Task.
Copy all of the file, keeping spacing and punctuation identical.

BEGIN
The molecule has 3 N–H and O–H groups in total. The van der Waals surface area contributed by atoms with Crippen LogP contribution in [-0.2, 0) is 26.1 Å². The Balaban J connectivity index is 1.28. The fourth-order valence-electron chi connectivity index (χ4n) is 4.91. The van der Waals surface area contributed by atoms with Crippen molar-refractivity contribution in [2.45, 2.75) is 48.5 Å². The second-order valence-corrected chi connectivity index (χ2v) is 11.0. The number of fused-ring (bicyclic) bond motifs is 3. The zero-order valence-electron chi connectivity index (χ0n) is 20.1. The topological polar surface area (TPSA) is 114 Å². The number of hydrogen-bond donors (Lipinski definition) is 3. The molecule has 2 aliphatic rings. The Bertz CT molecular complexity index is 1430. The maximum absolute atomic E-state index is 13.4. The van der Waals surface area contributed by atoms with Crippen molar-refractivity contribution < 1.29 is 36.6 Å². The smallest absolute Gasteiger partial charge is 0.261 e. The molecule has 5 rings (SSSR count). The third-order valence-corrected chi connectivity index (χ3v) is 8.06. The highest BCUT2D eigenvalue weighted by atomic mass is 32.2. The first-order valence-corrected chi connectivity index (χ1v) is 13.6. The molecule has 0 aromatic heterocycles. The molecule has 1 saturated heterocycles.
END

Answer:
The molecule has 3 N–H and O–H groups in total. The van der Waals surface area contributed by atoms with Crippen LogP contribution in [-0.2, 0) is 26.1 Å². The Balaban J connectivity index is 1.28. The fourth-order valence-electron chi connectivity index (χ4n) is 4.91. The van der Waals surface area contributed by atoms with Crippen molar-refractivity contribution in [2.45, 2.75) is 48.5 Å². The second-order valence-corrected chi connectivity index (χ2v) is 11.0. The number of fused-ring (bicyclic) bond motifs is 3. The zero-order valence-electron chi connectivity index (χ0n) is 20.1. The topological polar surface area (TPSA) is 114 Å². The number of hydrogen-bond donors (Lipinski definition) is 3. The molecule has 2 aliphatic rings. The Bertz CT molecular complexity index is 1430. The maximum absolute atomic E-state index is 13.4. The van der Waals surface area contributed by atoms with Crippen molar-refractivity contribution < 1.29 is 36.6 Å². The smallest absolute Gasteiger partial charge is 0.261 e. The molecule has 5 rings (SSSR count). The third-order valence-corrected chi connectivity index (χ3v) is 8.06. The highest BCUT2D eigenvalue weighted by atomic mass is 32.2. The first-order valence-corrected chi connectivity index (χ1v) is 13.6. The molecule has 0 aromatic heterocycles. The molecule has 1 saturated heterocycles.